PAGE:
Anti big government people often make the assumption that life gets worse as government gets bigger. It is true that if government grows, in size and scope, things will not be as good as they could have been – but life can still, for a while anyway, get better for most people.
Take my home town of Kettering, Northamptonshire. Government started to grow here in 1875 (in other towns it was after 1870 – but we did not vote for an Education Board here), with the rise in national taxation and the increase in functions pushed on local government by the Disraeli Act of 1875. Yet life still got better here till at least 1960 – and government was big indeed by then.
I am not just talking about real wages – but general life also. For example Wicksteed Park (the first amusement park in the country) did not exist in the 19th century – but it was a national institution by 1960, although it has sadly declined in recent years. Also ordinary people were better dressed in 1960 than they were in the 19th century (when some children did not even have boots or shoes – even in a town famous for making them) – although, again, one could hardly call people in 2014 well dressed, or well behaved.
And the buildings were fine (or at least O.K.) – the destruction of so much of the “town that Gotch built” did not really begin till 1960. And the town was not too big with endless housing estates eating the fields and the bluebell woods. It was still the Northamptonshire of the writer H.E. Bates and others.
In 1964 there was full employment and historically high wages, no welfare class (of any size) unlike today. But people were also mostly well behaved, polite, well dressed and so on.
“That is trivial stuff Paul” – perhaps. although I do not think so, but there is rather a lot more.
I have already mentioned the lack of a welfare class in 1964 – there were people who could not take care of themselves, but there were not millions of healthy working age people who had never worked and never would. Is this not important?
Also non state institutions were vastly less unhealthy in 1964 than they are now. “Oh Paul is going to obsess about the Churches again” – actually I was thinking of the family.
In 1964 most people still lived in stable families – now we do not. Is this not an important change – and not for the better.
In 1964 the fertility rate was positive, we could replace ourselves as a nation – now it is negative, we can not. We have vast immigration instead of our own children.
In 1964 most shares were still owned by individuals (there was no Capital Gains Tax) and the City of London was matter of self employed stock brokers and stock “jobbers” (wholesalers). The brokers worked for individual clients who still owned most shares (the “Aunt Agathas”) and stock jobbers worked selling shares for the companies.
Now most shares are owned by institutions (hired manages in control of other hired managers – with real owners a thing of the past) and private investors are taken to the cleaners by faceless organisations in a post “Big Bang” GOVERNMENT DOMINATED City of London.
Even Ulster (Northern Ireland) was quiet before 1964 – the main news stories there were about lost cows and the latest attractions at Port Rush. Not how the IRA (Sinn Fein) was running the government and destroying education.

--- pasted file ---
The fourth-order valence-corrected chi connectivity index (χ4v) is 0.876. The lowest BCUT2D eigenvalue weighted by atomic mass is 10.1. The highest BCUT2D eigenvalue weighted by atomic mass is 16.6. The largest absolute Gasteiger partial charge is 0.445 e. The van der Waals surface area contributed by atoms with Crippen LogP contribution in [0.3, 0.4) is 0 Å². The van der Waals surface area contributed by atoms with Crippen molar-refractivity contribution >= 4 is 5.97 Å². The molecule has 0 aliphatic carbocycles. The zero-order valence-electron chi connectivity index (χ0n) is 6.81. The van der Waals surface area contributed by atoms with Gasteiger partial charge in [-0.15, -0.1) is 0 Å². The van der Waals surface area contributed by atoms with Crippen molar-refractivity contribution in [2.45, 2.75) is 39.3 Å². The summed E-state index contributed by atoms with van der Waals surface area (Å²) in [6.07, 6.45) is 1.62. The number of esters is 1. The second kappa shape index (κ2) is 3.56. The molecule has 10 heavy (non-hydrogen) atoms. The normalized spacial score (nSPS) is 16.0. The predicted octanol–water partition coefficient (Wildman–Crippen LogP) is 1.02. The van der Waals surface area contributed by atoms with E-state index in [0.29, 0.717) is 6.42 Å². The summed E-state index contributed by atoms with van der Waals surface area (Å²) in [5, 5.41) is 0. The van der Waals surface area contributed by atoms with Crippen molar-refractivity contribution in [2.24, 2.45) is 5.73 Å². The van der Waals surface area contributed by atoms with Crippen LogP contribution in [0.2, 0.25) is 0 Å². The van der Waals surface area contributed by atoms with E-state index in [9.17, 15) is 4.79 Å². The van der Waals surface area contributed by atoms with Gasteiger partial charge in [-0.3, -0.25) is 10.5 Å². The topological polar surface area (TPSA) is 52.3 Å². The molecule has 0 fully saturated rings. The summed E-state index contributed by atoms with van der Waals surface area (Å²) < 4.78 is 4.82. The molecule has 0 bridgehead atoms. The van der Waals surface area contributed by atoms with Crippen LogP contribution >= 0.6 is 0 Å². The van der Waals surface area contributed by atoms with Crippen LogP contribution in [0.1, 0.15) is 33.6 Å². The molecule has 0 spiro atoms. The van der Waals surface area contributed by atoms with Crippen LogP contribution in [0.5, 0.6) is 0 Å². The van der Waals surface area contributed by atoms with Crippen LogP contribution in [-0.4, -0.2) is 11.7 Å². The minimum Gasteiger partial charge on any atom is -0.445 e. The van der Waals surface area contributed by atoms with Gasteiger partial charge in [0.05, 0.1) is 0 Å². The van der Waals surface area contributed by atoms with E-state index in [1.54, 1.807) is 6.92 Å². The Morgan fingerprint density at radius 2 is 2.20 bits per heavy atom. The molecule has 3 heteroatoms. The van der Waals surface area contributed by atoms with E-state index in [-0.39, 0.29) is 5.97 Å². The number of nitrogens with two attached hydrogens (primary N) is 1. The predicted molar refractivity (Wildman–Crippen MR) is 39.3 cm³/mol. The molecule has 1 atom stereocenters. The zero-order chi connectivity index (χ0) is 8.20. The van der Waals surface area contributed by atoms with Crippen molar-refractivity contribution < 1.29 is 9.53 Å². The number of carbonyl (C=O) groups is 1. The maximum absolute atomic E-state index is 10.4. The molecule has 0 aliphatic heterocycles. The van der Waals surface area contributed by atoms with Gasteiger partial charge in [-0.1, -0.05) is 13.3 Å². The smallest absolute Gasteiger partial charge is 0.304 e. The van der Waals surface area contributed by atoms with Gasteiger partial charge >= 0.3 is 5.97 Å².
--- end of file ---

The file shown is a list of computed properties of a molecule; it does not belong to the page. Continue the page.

Indeed education was much better in England and Wales also – Grammar Schools were common, intelligent children could get a good education (at the expense of taxpayers). Qualifications meant something – not like now. And the universities were only just starting to over expand.
And the United Kingdom of Great Britain and Northern Ireland was an independent nation in 1964 – not a slave of the European Union, we were are own masters.
Also the British armed forces were still a real force in 1964 – the Wilson-Healey gutting of the Royal Navy and Royal Air Force (reducing Britain to a token power dependent on others) had not yet happened. Britain was not a joke – we still mattered. Yes in spite of Suez, and in spite of the pathetic “Super Mac” we still mattered. And there was no conscription – getting rid of conscription was about the only good thing that “Super Mac” ever did.
And there was still freedom of speech and freedom of association – the 1965 (and all the later Acts) had not yet been passed.
“We get it Paul – in 1964 everything was wonderful – everything now is awful”.
No I am NOT saying that.
The advance of technology in the last 50 years has been a good thing (yes I find the internet time consuming – but the advance of technology has been a good thing) – and that has enabled higher living standards, for most people.
And government in 1964, although much smaller than now (the Welfare State has exploded since 1964), was still vastly too big – unsustainable big in the long term, all the seeds of our present and future societal crises were already long planted before 1964. Government dominated health care and education and old age provision (at least for the poor) and none of these things is good – although the old traditions of the pre government dominated schools and hospitals (the grammar schools and hospitals were still private in the 1930s) still dominated the government services of 1964, teachers, nurses and doctors still acted like dedicated professionals (not dominated by endless government rules and union practices).
However, it was a good country in 1964 – it was a better place to live than Britain had been in (say) 1874, when government was vastly smaller.
I am not saying that if government had been kept to the level, size and scope, it had been in 1870 or 1874 that Britain in 1964 would not have been an even better place – of course it would have.
But Britain in 1964 was an O.K. ish place in 1964 – in ways we are not now, and this should not be forgotten.